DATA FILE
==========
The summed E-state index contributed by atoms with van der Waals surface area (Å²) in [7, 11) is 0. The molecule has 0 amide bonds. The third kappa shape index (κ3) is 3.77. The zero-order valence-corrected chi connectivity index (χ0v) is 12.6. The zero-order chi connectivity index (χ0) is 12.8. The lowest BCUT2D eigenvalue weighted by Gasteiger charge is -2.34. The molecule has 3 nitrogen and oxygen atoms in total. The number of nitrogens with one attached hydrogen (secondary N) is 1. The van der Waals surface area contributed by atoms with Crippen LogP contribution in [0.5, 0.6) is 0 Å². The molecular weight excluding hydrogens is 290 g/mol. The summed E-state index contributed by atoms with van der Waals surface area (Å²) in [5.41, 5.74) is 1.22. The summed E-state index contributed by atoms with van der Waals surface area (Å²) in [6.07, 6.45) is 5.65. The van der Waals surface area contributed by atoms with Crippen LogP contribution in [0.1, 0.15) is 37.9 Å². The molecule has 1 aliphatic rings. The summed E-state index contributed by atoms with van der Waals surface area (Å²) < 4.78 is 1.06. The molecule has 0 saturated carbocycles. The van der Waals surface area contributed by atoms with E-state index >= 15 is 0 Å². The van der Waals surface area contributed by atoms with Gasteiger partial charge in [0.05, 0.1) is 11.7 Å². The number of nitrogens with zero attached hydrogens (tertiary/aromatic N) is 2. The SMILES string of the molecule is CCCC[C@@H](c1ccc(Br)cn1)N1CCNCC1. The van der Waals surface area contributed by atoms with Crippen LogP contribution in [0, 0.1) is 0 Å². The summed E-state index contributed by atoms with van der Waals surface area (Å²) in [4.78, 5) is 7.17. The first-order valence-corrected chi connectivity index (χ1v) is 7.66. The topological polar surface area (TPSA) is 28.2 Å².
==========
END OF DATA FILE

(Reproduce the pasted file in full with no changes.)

The summed E-state index contributed by atoms with van der Waals surface area (Å²) in [7, 11) is 0. The molecule has 0 amide bonds. The third kappa shape index (κ3) is 3.77. The zero-order valence-corrected chi connectivity index (χ0v) is 12.6. The zero-order chi connectivity index (χ0) is 12.8. The lowest BCUT2D eigenvalue weighted by Gasteiger charge is -2.34. The molecule has 3 nitrogen and oxygen atoms in total. The number of nitrogens with one attached hydrogen (secondary N) is 1. The van der Waals surface area contributed by atoms with Crippen LogP contribution in [0.5, 0.6) is 0 Å². The molecular weight excluding hydrogens is 290 g/mol. The summed E-state index contributed by atoms with van der Waals surface area (Å²) in [5.41, 5.74) is 1.22. The summed E-state index contributed by atoms with van der Waals surface area (Å²) in [6.07, 6.45) is 5.65. The van der Waals surface area contributed by atoms with Crippen LogP contribution in [0.1, 0.15) is 37.9 Å². The molecule has 1 aliphatic rings. The summed E-state index contributed by atoms with van der Waals surface area (Å²) < 4.78 is 1.06. The molecule has 0 saturated carbocycles. The van der Waals surface area contributed by atoms with E-state index >= 15 is 0 Å². The van der Waals surface area contributed by atoms with Gasteiger partial charge in [0.05, 0.1) is 11.7 Å². The number of nitrogens with zero attached hydrogens (tertiary/aromatic N) is 2. The SMILES string of the molecule is CCCC[C@@H](c1ccc(Br)cn1)N1CCNCC1. The van der Waals surface area contributed by atoms with Crippen LogP contribution in [0, 0.1) is 0 Å². The summed E-state index contributed by atoms with van der Waals surface area (Å²) in [4.78, 5) is 7.17. The first-order valence-corrected chi connectivity index (χ1v) is 7.66. The topological polar surface area (TPSA) is 28.2 Å².